One survivor in an interview said to me ‘I wasn’t sure if I should smile or what the expectation was for the mood in this interview’. This young man was one of the most warm, happy and caring people I have met but in talking about his abuse he felt he would somehow discredit the enormity of the event by having survived and by outwardly being ‘okay’. This is his armour. Society puts expectations on how survivors are ‘allowed’ to be.

When I was in university I discovered so many people had gone through the same thing within a very close nit group of people but everyone felt they were alone in their experience until they shared or found someone else who had gone through it. The current name for the project is ‘We Are Not Alone.’ The biggest themes that have appeared through the interviews have been society’s expectations on what survivors look like. I have discovered the most amazing community of people, who don’t know they are a community because we don’t talk about it and people suffer alone. People can feel like outsiders and as if no one understands them. The interviews have been a delve into stories I have never seen expressed onstage, some triumphant and others heartfelt and heartbreaking but all authentic and honest. Every survivor has used small amounts of humour to cover their pain and every story has been worth telling, deciding what to use will be an enormous task. My experience has been that sharing and knowing ‘We Are Not Alone’ is a gift in life. It has helped me and I hope these stories and conversations can help others too.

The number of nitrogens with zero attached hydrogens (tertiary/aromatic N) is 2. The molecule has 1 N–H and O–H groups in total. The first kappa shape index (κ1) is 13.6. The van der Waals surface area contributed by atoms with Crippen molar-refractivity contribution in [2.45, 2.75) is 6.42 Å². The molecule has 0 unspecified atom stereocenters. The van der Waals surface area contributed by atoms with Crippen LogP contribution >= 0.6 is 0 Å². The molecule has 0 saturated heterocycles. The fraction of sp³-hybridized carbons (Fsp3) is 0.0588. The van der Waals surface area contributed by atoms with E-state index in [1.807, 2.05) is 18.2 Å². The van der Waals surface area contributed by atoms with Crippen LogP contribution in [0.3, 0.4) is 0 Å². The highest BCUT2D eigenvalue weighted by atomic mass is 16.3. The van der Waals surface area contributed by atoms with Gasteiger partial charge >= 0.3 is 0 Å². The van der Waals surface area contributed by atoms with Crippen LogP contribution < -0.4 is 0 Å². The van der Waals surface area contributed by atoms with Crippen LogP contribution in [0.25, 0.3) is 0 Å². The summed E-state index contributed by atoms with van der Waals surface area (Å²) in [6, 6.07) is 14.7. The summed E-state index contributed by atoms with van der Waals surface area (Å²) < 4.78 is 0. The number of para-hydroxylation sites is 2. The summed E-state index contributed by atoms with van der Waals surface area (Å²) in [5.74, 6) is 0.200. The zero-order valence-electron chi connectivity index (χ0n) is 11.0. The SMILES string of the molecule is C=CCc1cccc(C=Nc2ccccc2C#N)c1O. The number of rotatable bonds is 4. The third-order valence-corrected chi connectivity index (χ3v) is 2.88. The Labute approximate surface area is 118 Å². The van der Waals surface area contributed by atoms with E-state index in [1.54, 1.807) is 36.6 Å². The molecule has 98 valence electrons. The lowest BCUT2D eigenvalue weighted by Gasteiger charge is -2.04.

WHAT PROCESSES ARE YOU USING AND WHO ARE YOUR COLLABORATORS?

So obviously the start of the process has been to interview survivors. Well I say that, but really this part of the process started with Jason Langley. He is a professional Theatre and Musical theatre director I worked with at VCA (I worked as his Assistant Director) who gave me the space, time and guidance to begin. He gave me a number of ways to collect and create content and interviews was just one of his suggestions but it was the one that affected me the most; the one that felt most important. It stepped outside my own story and into a bigger, broader and more ambitious project but one that would help multiple voices to be heard. Of the twenty interviews I have currently done not one person’s experience was the same. Jason, Martin and I sat in a room for a week as part of the Early Phase development reading through testimonies and delving into peoples’ lives to see what the show might be and what would emerge. To be honest we thought it would be a week of pain, horror and depressing stories. What came out was complex, fascinating, funny and human. Humanity wants to survive, and the stories of these people were so incredible and their sharing so genuine. We loved every one of these characters on a page. Their voices were intelligent, informed and sometimes incredibly simple. Our week at The Street Theatre has been the beginning of an incredible journey of discovery to look at how to tell their stories with respect and love. Jason Langley’s extensive professional experience as a director and collaborator has been the guidance and external eye this project needed and Martins experiences as an actor and writer and his excellent typing skills (as the offical transcriber) make up the most insightful and giving team I could ask for. We now have plans for how to put all of the transcriptions together to create scenes and we are beginning to talk about composers; yes, I did say musical.

WHAT HAVE BEEN SOME OF THE DISCOVERIES FROM CONVERSATIONS WITH PEERS ABOUT THE CREATIVE PROCESS, FROM AUDIENCES TO COMMUNITY TO PROGRAMMING, THAT ARE INFORMING YOUR THINKING?

When you mention child sexual abuse in a room the energy feels like it dries up. Being able to talk openly with other Early Phase participants and have discussions around how to change the stigma around opening your mouth to speak about the topic has been invaluable. These other artists have had such insightful and inspiring ideas. I have never experienced artists supporting each other like that in a room.